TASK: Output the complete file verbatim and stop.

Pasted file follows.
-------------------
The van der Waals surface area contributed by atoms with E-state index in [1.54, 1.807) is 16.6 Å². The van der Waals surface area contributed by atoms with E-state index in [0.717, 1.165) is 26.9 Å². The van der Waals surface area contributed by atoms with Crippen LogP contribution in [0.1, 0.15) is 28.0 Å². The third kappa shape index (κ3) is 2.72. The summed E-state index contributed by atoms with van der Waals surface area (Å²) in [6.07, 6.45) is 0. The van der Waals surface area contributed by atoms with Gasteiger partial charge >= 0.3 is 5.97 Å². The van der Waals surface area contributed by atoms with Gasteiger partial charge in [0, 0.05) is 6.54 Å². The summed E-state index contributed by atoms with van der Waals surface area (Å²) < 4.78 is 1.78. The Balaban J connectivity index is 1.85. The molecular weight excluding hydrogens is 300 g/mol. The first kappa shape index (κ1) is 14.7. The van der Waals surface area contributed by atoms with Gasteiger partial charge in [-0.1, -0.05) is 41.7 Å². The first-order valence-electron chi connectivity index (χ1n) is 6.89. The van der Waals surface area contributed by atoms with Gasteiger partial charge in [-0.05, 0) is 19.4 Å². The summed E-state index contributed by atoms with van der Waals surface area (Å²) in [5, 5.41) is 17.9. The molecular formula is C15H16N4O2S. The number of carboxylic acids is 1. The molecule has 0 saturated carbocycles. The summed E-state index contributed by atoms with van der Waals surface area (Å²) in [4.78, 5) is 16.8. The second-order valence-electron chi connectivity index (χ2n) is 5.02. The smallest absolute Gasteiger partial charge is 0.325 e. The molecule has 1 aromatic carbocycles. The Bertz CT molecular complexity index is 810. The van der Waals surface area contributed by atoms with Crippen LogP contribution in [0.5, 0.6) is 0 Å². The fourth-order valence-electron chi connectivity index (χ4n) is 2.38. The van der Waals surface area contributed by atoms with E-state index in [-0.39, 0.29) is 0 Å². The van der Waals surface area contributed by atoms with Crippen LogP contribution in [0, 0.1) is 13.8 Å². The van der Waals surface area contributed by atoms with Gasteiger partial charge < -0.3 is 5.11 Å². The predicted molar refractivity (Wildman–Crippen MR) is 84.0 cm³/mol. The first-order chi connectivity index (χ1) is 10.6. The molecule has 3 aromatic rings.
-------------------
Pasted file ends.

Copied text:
The van der Waals surface area contributed by atoms with E-state index in [1.54, 1.807) is 16.6 Å². The van der Waals surface area contributed by atoms with E-state index in [0.717, 1.165) is 26.9 Å². The van der Waals surface area contributed by atoms with Crippen LogP contribution in [0.1, 0.15) is 28.0 Å². The third kappa shape index (κ3) is 2.72. The summed E-state index contributed by atoms with van der Waals surface area (Å²) in [6.07, 6.45) is 0. The van der Waals surface area contributed by atoms with Gasteiger partial charge >= 0.3 is 5.97 Å². The van der Waals surface area contributed by atoms with Gasteiger partial charge in [0, 0.05) is 6.54 Å². The summed E-state index contributed by atoms with van der Waals surface area (Å²) < 4.78 is 1.78. The Balaban J connectivity index is 1.85. The molecular weight excluding hydrogens is 300 g/mol. The first kappa shape index (κ1) is 14.7. The van der Waals surface area contributed by atoms with Gasteiger partial charge in [-0.1, -0.05) is 41.7 Å². The first-order valence-electron chi connectivity index (χ1n) is 6.89. The van der Waals surface area contributed by atoms with Gasteiger partial charge in [-0.05, 0) is 19.4 Å². The summed E-state index contributed by atoms with van der Waals surface area (Å²) in [5, 5.41) is 17.9. The molecular formula is C15H16N4O2S. The number of carboxylic acids is 1. The molecule has 0 saturated carbocycles. The summed E-state index contributed by atoms with van der Waals surface area (Å²) in [4.78, 5) is 16.8. The second-order valence-electron chi connectivity index (χ2n) is 5.02. The smallest absolute Gasteiger partial charge is 0.325 e. The molecule has 1 aromatic carbocycles. The Bertz CT molecular complexity index is 810. The van der Waals surface area contributed by atoms with Crippen LogP contribution in [0.5, 0.6) is 0 Å². The fourth-order valence-electron chi connectivity index (χ4n) is 2.38. The van der Waals surface area contributed by atoms with E-state index in [-0.39, 0.29) is 0 Å². The van der Waals surface area contributed by atoms with Crippen LogP contribution in [0, 0.1) is 13.8 Å². The van der Waals surface area contributed by atoms with Gasteiger partial charge < -0.3 is 5.11 Å². The predicted molar refractivity (Wildman–Crippen MR) is 84.0 cm³/mol. The first-order chi connectivity index (χ1) is 10.6. The molecule has 3 aromatic rings.